“A work of beautiful melodicism, brilliant craftsmanship and emotional depth”

As frontman for Chicago’s Dolly Varden, Steve Dawson has cultivated his status as a local roots-pop institution. Following 2013’s For A While and a pair of albums with the jazz-folk ensemble Funeral Bonsai Wedding including last year’s acclaimed Last Flight Out, Dawson returns with his most cohesive and intimate statement. At The Bottom Of A Canyon In The Branches Of A Tree overflows with loss, sadness, and melancholy, but leans upon a quiet resilience. It’s a portrait of a wounded and weary spirit, gathering strength and creeping back into the light. The song cycle begins with the soulful and understated “This Is A There Is,” telling the hard truth. “It’s not gonna be all right,” sings Dawson. “In my dreams I’m always running but never arriving anywhere,” he sings during “She Knew,” further describing a life of struggle during the restrained and captivating acoustic lament. The song offers gratitude to a mother who was always aware that troubled times were inevitable. “Honey, you always worry too much,” she chides in her resolute pose. “I made a wish, it did not come true,” Dawson confesses during the vulnerable “The Spaces In Between,” a song rendered more cheerful by Michael Miles’ sprightly banjo. “I found other things to do,” Dawson adds to complete the rhyme, adapting and surviving. The album’s overall sound will appeal to fans of heartland songsmiths like Wilco’s Jeff Tweedy and pop harmonists like the Jayhawks’ Gary Louris. The arrangements of fare like the yearning, waltz-time “Beautiful Mathematics” echo Laurel Canyon craft, while leaving ample room for Dawson’s haunted and expressive vocals. “Hard Time Friend” draws from the Jackson Browne playbook, with a keening melody, Alton Smith’s sparkling piano, dripping slide guitar and a heart-on-sleeve lyric about a battered soul reaching out for the hand of a steadfast partner – and thankfully finding it. “22 Rubber Bands” is slinky R&B-pop a la World Party, celebrating the soul-saving purpose of becoming one’s best self to care for a beloved child. The album’s forlorn but anthemic title cut is reminiscent of Neil Young’s “Cortez The Killer.” The reverb-soaked twang and fuzz of Dawson’s guitar and his expansive, melancholy solo should adapt well as a concert highlight for band dates. The song speaks of being stung by the past, but striving to undo the damage. “We Are Walking In A Forest” is a gently duet with Dolly Varden’s Diane Christiansen. The song spins a dream of aging alongside a trusted partner until the inevitable end separates even the most devoted of couples. In tune with the rest of the album, love and gratitude shimmer through the cracks in the sadness.     ILLINOIS ENTERTAINER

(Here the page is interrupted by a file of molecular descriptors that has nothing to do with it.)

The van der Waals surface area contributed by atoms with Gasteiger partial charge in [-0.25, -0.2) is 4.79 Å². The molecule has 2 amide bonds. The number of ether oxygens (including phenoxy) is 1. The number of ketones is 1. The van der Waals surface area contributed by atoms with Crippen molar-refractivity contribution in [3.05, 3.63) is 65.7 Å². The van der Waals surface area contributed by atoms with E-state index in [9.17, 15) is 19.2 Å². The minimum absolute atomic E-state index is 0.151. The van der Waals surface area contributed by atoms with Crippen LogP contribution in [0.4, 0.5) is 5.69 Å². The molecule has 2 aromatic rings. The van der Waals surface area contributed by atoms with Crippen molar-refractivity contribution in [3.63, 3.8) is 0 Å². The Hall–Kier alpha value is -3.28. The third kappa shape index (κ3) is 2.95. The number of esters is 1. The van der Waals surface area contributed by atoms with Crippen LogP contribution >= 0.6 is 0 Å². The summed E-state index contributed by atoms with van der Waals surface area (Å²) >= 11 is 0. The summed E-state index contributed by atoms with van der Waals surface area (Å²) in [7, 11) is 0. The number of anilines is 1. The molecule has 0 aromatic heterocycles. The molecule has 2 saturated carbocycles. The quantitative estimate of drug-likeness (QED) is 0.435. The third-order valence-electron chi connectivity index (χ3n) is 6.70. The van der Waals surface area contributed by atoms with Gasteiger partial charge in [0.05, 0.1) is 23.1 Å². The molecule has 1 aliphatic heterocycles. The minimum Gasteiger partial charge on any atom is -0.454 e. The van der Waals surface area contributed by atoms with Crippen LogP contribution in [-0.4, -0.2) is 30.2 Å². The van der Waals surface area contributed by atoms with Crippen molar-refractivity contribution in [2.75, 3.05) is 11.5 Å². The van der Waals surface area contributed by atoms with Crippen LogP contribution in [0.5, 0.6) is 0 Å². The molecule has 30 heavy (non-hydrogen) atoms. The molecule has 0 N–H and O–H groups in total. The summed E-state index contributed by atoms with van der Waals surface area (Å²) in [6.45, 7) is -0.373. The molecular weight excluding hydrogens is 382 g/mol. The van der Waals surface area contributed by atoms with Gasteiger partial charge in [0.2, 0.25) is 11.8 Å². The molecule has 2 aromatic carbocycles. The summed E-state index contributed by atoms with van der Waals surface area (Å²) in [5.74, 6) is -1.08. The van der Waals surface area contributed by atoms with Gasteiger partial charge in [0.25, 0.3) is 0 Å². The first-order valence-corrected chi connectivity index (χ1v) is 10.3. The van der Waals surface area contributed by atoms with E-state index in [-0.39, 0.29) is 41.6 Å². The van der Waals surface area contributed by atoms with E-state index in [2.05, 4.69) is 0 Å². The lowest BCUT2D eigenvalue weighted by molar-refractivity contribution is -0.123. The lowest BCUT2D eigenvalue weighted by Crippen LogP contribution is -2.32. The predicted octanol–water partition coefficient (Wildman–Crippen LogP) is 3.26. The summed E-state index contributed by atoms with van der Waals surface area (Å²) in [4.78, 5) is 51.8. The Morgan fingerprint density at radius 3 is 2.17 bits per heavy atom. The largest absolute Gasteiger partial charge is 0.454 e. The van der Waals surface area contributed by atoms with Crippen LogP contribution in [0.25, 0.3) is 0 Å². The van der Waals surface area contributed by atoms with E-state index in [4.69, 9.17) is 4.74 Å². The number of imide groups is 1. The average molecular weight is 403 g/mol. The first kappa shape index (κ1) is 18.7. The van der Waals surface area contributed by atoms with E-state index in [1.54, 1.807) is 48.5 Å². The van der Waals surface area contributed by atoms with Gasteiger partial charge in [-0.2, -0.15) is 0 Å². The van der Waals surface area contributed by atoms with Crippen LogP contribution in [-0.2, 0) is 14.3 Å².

“Cathartic Soul Searching Heartbreakers from a Writer with a Poet’s Soul.”  Don’t be fooled by the laid back sound here; Dawson’s words and prose are truly heartbreaking when you listen intently, especially on headphones.
The mood stays quite dark throughout; which is obviously no real surprise; but what is surprising somewhat is the beauty and light that Steve Dawson can bring to these stories; none more so than 22 Rubber Bands, which builds and builds until this final verse:
I never loved anything the way I loved you
Impossible and all the way deep through